Spinal cord injury

Spinal cord injury leads to either temporary or permanent dysfunction. Dysfunction of spinal cord occurs because of:

1. Direct injury due to bullet firing or accidents (on road, in working place, during communal violence,

etc.)

2. Compression by bone fragments, hematoma or disk material

3. Ischemia due to rupture of spinal arteries.

During mechanical injury, spinal cord may be cut into two or one lateral half of the spinal cord may be

damaged or diffused crushing of several segments of spinal cord may also occur. Accordingly, dysfunction of spinal cord is classified into four types:

A. Complete transection

B. Incomplete transection

C. Hemisection

D. Diseases of spinal cord.

COMPLETE TRANSECTION OF SPINAL CORD

Complete transection of spinal cord occurs due to:

1. Bullet injury, which causes dislocation of spinal cord

2. Accidents, which cause dislocation of spinal cord or occlusion of blood vessels.

Complete transection causes immediate loss of sensation and voluntary movement below the level of

lesion. In quick transection of spinal cord, the patient feels himself cut into two. For a while, his mind remains clear but he feels as if his lower part of the body below the injury does not exist. It is because his higher centers remain unaffected but the spinal centers below the level of injury loose the function.

Then the effects (symptoms) of complete transection of spinal cord start appearing. Effects occur in three stages:

1. Stage of spinal shock

2. Stage of reflex activity

3. Stage of reflex failure.

Stage of Spinal Shock

Stage of spinal shock is the first stage of effects that occurs immediately after injury. It is also called stage

of flaccidity. Following are the signs and symptoms that develop during this stage:

i. Paralysis of limbs

Paralysis occurs in two limbs or in all four limbs. Paralysis of limbs depends upon the level of Injury:

a. Injury at the cervical region of the spinal cord leads to the paralysis of all the four limbs. Paralysis

of all the four limbs is called quadriplegia or tetraplegia

b. Injury at the thoracic, lumbar or sacral segments including cauda equina and conus medullaris

causes paralysis of lower limbs. Paralysis of lower limbs is called paraplegia.

ii. Flaccid paralysis

Paralyzed muscles become flaccid, i.e. loose stiffness because of loss of tone. This type of paralysis is called flaccid paralysis.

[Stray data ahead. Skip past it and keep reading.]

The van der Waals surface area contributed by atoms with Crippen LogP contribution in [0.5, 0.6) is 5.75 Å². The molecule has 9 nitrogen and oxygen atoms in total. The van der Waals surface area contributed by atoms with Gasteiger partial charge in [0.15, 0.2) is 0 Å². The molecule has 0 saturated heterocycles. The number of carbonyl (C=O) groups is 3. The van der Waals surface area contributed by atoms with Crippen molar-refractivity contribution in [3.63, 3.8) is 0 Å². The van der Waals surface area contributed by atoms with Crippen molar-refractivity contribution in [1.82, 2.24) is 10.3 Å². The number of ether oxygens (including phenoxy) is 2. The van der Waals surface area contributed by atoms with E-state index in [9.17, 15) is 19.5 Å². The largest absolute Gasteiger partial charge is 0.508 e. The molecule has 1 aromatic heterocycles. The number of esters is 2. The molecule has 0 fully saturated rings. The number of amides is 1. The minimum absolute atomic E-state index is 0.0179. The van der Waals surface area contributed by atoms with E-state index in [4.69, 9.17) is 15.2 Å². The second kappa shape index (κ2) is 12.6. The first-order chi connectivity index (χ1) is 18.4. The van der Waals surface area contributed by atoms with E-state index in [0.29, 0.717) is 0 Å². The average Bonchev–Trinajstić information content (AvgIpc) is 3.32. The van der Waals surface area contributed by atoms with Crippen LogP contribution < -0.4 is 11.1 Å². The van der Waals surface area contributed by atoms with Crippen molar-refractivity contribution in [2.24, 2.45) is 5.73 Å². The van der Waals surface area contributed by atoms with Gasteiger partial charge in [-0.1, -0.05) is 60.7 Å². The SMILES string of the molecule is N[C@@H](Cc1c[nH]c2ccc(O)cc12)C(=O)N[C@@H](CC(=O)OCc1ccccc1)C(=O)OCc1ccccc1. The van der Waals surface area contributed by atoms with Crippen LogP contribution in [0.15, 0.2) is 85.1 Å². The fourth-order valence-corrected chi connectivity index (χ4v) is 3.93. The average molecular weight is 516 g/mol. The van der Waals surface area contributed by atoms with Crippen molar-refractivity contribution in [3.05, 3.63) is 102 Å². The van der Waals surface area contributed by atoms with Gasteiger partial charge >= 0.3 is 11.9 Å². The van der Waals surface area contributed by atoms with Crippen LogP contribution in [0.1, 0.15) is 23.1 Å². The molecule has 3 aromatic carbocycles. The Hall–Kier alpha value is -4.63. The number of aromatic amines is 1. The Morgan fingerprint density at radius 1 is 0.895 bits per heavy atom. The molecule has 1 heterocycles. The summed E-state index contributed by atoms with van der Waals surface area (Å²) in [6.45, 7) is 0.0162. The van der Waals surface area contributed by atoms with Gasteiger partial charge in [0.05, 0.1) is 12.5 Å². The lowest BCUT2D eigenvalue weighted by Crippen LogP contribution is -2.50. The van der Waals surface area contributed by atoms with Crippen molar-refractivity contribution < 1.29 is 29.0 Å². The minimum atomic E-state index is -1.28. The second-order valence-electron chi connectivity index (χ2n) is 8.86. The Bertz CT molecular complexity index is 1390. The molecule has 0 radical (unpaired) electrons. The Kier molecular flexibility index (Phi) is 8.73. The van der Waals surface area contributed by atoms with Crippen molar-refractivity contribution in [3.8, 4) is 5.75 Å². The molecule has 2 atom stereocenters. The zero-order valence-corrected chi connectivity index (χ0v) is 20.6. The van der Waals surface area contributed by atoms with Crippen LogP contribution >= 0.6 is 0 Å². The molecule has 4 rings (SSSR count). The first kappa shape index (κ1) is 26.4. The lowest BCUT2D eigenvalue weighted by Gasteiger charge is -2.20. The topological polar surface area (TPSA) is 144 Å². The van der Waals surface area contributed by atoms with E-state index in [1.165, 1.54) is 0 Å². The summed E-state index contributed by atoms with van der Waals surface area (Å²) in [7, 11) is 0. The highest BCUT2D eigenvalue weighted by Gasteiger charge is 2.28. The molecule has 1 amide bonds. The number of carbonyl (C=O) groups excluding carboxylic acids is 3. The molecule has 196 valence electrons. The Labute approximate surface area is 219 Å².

iii. Loss of reflexes

All the reflexes are lost because of the injury to anterior and posterior nerve roots.

iv. Loss of sensations

All the sensations are lost because of the injury to posterior nerve roots and sensory neurons in the

posterior gray horn.

v. Effect on visceral organs

Some of the visceral organs are also affected; especially, urinary bladder and rectum are paralyzed.

vi. Heart rate

Heart rate is decreased and pulse becomes weak and thready.

vii. Venous return

Venous return is very much decreased. Venous return depends upon the muscle tone during resting

condition. During activity it depends upon contraction of skeletal muscle.

But, in complete transection of spinal cord, muscle tone is lost and flaccid paralysis occurs. This leads to

decrease in venous return. In addition, the limbs are immobile and smooth muscles of blood vessels loose the tone. So, the blood gets accumulated in blood vessels of limbs, particularly in lower limbs. And, the lower limbs become cold and blue.

viii. Effect on blood pressure

Effect on blood pressure depends upon the level of injury:

a. Lesion anywhere below L2 segment

Blood pressure is not affected much because the sympathetic vasoconstrictor fibers leave

the spinal cord between T1 and L2 segments.

b. Lesion at or above T1 segment

All the sympathetic vasoconstrictor fibers leaving the spinal cord from T1 and L2

segments are transected and are completely cut off from higher medullary cardiovascular

centers, which regulate the blood pressure. So the blood pressure falls drastically. Mean

arterial pressure falls below 40 mm Hg. Severity of complete transection depends upon

the level of lesion. Complete transection at the level of cervical region can be very fatal. Because, the

diaphragm and other respiratory muscles are cut off from respiratory centers. It causes paralysis of respiratory muscles leading to sudden arrest of breathing.

The crushing injury at sacral segments of spinal cord results in atonic bladder and loss of micturition

Reflex.

Stage of Reflex Activity

Stage of reflex activity is also called stage of recovery. After 3 weeks period, depending largely upon the

general health of the patient, the reflex activity begins to return to the isolated segments of spinal cord below the level of lesion.

Stage of Reflex Failure

Though the reflex movements return, muscles below the level of injury have less power and less resistance. Usually, general condition of the patient starts deteriorating. General infection or toxemia becomes common. Due to this, the failure of reflex function develops. The reflexes become more difficult to elicit. The threshold for stimulus increases. Mass reflex is abolished and the muscles become extremely flaccid and undergo wasting.

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